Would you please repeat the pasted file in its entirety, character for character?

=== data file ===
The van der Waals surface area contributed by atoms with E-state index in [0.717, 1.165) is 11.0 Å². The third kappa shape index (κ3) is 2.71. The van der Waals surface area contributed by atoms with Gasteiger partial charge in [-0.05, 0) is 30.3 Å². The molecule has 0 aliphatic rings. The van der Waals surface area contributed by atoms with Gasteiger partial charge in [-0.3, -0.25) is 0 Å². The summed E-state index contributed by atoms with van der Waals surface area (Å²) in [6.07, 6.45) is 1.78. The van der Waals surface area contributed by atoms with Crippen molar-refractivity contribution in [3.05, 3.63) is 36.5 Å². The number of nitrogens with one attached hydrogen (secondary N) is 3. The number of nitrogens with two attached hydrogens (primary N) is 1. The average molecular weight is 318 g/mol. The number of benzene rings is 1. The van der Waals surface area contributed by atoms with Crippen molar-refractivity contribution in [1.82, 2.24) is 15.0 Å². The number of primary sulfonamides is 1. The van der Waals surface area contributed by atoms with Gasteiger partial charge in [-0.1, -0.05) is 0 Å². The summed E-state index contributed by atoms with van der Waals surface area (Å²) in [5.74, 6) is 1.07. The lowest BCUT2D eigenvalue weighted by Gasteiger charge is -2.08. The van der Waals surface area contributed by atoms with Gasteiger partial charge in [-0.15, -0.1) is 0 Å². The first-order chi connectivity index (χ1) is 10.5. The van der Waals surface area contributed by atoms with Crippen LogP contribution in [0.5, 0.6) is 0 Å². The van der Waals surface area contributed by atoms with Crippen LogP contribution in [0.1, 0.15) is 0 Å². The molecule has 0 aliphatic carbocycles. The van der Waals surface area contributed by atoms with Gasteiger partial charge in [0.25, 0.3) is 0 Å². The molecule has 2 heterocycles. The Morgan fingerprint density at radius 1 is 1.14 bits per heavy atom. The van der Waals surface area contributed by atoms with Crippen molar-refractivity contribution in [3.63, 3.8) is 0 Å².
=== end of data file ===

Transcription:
The van der Waals surface area contributed by atoms with E-state index in [0.717, 1.165) is 11.0 Å². The third kappa shape index (κ3) is 2.71. The van der Waals surface area contributed by atoms with Gasteiger partial charge in [-0.05, 0) is 30.3 Å². The molecule has 0 aliphatic rings. The van der Waals surface area contributed by atoms with Gasteiger partial charge in [-0.3, -0.25) is 0 Å². The summed E-state index contributed by atoms with van der Waals surface area (Å²) in [6.07, 6.45) is 1.78. The van der Waals surface area contributed by atoms with Crippen molar-refractivity contribution in [3.05, 3.63) is 36.5 Å². The number of nitrogens with one attached hydrogen (secondary N) is 3. The number of nitrogens with two attached hydrogens (primary N) is 1. The average molecular weight is 318 g/mol. The number of benzene rings is 1. The van der Waals surface area contributed by atoms with Crippen molar-refractivity contribution in [1.82, 2.24) is 15.0 Å². The number of primary sulfonamides is 1. The van der Waals surface area contributed by atoms with Gasteiger partial charge in [-0.1, -0.05) is 0 Å². The summed E-state index contributed by atoms with van der Waals surface area (Å²) in [5.74, 6) is 1.07. The lowest BCUT2D eigenvalue weighted by Gasteiger charge is -2.08. The van der Waals surface area contributed by atoms with Gasteiger partial charge in [-0.15, -0.1) is 0 Å². The first-order chi connectivity index (χ1) is 10.5. The van der Waals surface area contributed by atoms with Crippen LogP contribution in [0.5, 0.6) is 0 Å². The van der Waals surface area contributed by atoms with Crippen LogP contribution in [0.1, 0.15) is 0 Å². The molecule has 0 aliphatic carbocycles. The van der Waals surface area contributed by atoms with Gasteiger partial charge in [0.25, 0.3) is 0 Å². The molecule has 2 heterocycles. The Morgan fingerprint density at radius 1 is 1.14 bits per heavy atom. The van der Waals surface area contributed by atoms with Crippen molar-refractivity contribution in [3.63, 3.8) is 0 Å².